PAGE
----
The Uttarakhand High Court has dismissed the bail petition of a minor (16 year-old). The petition challenged the order passed by the Juvenile Justice Board. The minor had used his position as a minor and Articles 37 and 40 of the (International) Convention on the Rights of the Child (1989), referring to children in conflict with the law.
As per those internationally accepted articles, children (under 18) “have the right to treatment that promotes their sense of dignity and worth, takes into account their age and aims at their reintegration into society. Also, placing children in conflict with the law in a closed facility should be a measure of last resort, to be avoided whenever possible…” This is the UNICEF’s position that was used by the minor in his application.
The high court noted that the magistrate at the Juvenile Justice Board had observed that if the minor was released on bail, it would further deteriorate him psychologically. The magistrate had also observed that the alleged act committed by the minor reflects his bad mental state and an urge for revenge.
The minor had been arrested under pretty serious sections of 307, 342, 436 IPC in Roorkee, in the Haridwar district. On February 13, the minor’s bail application had been rejected and this order was confirmed when it had gone to appeal.
The minor was unhappy with the order (rejection of bail plea) of the trial court and had moved the high court. Here, again, the basis was ‘children in conflict with the law’ and section 12 of the Juvenile Justice Act.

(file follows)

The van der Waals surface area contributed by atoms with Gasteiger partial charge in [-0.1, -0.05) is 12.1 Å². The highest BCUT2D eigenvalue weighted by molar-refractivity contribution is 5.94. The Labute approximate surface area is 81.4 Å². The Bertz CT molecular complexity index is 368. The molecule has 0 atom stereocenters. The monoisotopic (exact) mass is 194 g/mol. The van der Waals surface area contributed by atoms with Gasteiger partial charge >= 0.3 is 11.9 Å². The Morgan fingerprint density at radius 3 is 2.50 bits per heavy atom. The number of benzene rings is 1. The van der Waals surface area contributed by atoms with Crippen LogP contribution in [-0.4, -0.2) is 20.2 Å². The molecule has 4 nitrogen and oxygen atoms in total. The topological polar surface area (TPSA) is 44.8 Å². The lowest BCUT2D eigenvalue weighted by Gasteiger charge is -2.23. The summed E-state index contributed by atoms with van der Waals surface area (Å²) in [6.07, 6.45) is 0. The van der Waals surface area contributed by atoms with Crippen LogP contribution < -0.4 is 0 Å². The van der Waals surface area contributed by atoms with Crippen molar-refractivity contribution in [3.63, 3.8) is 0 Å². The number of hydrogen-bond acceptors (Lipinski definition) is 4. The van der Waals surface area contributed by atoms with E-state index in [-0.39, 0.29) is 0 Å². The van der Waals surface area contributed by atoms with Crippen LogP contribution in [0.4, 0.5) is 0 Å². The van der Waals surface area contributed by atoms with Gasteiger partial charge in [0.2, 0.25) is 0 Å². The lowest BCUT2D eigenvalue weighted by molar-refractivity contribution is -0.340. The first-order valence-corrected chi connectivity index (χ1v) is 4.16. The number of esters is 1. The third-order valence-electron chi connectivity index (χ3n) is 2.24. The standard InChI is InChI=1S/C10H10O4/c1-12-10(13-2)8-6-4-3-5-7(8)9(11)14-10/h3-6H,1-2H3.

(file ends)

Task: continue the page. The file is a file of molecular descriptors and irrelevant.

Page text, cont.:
Section 12 (1) says: “When any person accused of a bailable or non-bailable offence, and apparently a juvenile, is arrested or detained or appears or is brought before a Board, such person shall, notwithstanding anything contained in the Code of Criminal Procedure, 1973 (2 of 1974) or in any other law for the time being in force, be released on bail with or without surety [or placed under the supervision of a Probation Officer or under the care of any fit institution of fit person]…”
That was the premise of the plea. However, the second part of the same section 12 (1) says: “… but he shall not be so released if there appear reasonable grounds for believing that the release is likely to bring him into association with any known criminal or expose him to moral, physical or psychological danger or that his release would defeat the ends of justice.”
That, says law, would defeat the very purpose of justice.
The magistrate had said that in his order.
The boy had been following a youngster of a school to his house. When a scared youngster had objected, he had threatened to kill him. He had not stopped at that. The boy had informed the police. One night accused had set the house of the informant ablaze and had bolted the main gate from outside. The informant had seen him and another person sprinkling petrol on the house. CCTV footages had confirmed this.
The magistrate noted that on the date of incident, the accused was 17 years, 7 months and 19 days old. Also, it was not a single act. It was a sequence.
The high court said that “this court is of the view that the learned courts below did not commit any error in not enlarging (not letting go) the revisionist (accused minor) on bail.
Read the order here;
-India Legal Bureau
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